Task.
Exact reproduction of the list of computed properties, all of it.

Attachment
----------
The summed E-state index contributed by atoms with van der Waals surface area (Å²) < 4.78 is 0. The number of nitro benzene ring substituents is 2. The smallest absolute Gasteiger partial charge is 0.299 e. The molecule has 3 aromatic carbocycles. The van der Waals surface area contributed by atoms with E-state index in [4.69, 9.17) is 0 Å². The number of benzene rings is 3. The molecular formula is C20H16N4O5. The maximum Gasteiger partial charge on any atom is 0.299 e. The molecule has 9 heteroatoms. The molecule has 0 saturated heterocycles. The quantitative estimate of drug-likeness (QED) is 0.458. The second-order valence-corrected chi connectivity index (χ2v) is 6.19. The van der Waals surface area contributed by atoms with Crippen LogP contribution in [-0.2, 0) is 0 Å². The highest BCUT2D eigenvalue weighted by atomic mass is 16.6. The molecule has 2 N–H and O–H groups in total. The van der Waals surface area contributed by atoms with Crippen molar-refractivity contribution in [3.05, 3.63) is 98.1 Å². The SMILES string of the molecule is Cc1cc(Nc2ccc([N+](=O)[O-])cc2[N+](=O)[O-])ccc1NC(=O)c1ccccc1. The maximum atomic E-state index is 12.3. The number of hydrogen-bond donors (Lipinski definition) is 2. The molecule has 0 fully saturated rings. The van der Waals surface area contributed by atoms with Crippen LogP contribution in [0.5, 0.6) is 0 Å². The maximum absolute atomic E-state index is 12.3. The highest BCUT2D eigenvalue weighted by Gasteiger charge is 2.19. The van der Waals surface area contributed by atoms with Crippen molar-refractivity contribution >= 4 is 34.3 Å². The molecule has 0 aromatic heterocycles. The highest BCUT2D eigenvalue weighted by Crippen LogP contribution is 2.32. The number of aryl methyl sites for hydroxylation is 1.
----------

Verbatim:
The summed E-state index contributed by atoms with van der Waals surface area (Å²) < 4.78 is 0. The number of nitro benzene ring substituents is 2. The smallest absolute Gasteiger partial charge is 0.299 e. The molecule has 3 aromatic carbocycles. The van der Waals surface area contributed by atoms with E-state index in [4.69, 9.17) is 0 Å². The number of benzene rings is 3. The molecular formula is C20H16N4O5. The maximum Gasteiger partial charge on any atom is 0.299 e. The molecule has 9 heteroatoms. The molecule has 0 saturated heterocycles. The quantitative estimate of drug-likeness (QED) is 0.458. The second-order valence-corrected chi connectivity index (χ2v) is 6.19. The van der Waals surface area contributed by atoms with Crippen LogP contribution in [-0.2, 0) is 0 Å². The highest BCUT2D eigenvalue weighted by atomic mass is 16.6. The molecule has 2 N–H and O–H groups in total. The van der Waals surface area contributed by atoms with Crippen molar-refractivity contribution in [3.05, 3.63) is 98.1 Å². The SMILES string of the molecule is Cc1cc(Nc2ccc([N+](=O)[O-])cc2[N+](=O)[O-])ccc1NC(=O)c1ccccc1. The maximum atomic E-state index is 12.3. The number of hydrogen-bond donors (Lipinski definition) is 2. The molecule has 0 fully saturated rings. The van der Waals surface area contributed by atoms with Crippen LogP contribution in [0.5, 0.6) is 0 Å². The maximum absolute atomic E-state index is 12.3. The highest BCUT2D eigenvalue weighted by Gasteiger charge is 2.19. The van der Waals surface area contributed by atoms with Crippen molar-refractivity contribution >= 4 is 34.3 Å². The molecule has 0 aromatic heterocycles. The highest BCUT2D eigenvalue weighted by Crippen LogP contribution is 2.32. The number of aryl methyl sites for hydroxylation is 1.